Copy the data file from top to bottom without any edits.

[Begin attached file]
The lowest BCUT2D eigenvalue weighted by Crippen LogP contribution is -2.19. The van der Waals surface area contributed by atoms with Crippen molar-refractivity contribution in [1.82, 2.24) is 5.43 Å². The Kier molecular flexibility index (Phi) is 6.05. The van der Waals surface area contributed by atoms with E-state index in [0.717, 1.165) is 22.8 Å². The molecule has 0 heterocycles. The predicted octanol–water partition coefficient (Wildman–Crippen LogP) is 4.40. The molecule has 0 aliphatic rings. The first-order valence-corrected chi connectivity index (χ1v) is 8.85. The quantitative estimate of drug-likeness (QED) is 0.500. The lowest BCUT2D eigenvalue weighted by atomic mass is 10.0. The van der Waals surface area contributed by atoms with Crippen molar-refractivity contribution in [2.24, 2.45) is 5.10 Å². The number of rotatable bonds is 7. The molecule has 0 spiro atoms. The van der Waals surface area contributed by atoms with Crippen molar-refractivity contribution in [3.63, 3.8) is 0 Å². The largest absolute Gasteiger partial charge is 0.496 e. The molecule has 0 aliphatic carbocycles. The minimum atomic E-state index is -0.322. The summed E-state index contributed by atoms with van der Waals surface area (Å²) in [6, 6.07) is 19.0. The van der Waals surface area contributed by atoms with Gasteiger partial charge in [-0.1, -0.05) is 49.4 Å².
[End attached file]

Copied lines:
The lowest BCUT2D eigenvalue weighted by Crippen LogP contribution is -2.19. The van der Waals surface area contributed by atoms with Crippen molar-refractivity contribution in [1.82, 2.24) is 5.43 Å². The Kier molecular flexibility index (Phi) is 6.05. The van der Waals surface area contributed by atoms with E-state index in [0.717, 1.165) is 22.8 Å². The molecule has 0 heterocycles. The predicted octanol–water partition coefficient (Wildman–Crippen LogP) is 4.40. The molecule has 0 aliphatic rings. The first-order valence-corrected chi connectivity index (χ1v) is 8.85. The quantitative estimate of drug-likeness (QED) is 0.500. The lowest BCUT2D eigenvalue weighted by atomic mass is 10.0. The van der Waals surface area contributed by atoms with Crippen molar-refractivity contribution in [2.24, 2.45) is 5.10 Å². The number of rotatable bonds is 7. The molecule has 0 spiro atoms. The van der Waals surface area contributed by atoms with Crippen molar-refractivity contribution in [3.63, 3.8) is 0 Å². The largest absolute Gasteiger partial charge is 0.496 e. The molecule has 0 aliphatic carbocycles. The minimum atomic E-state index is -0.322. The summed E-state index contributed by atoms with van der Waals surface area (Å²) in [6, 6.07) is 19.0. The van der Waals surface area contributed by atoms with Gasteiger partial charge in [-0.1, -0.05) is 49.4 Å².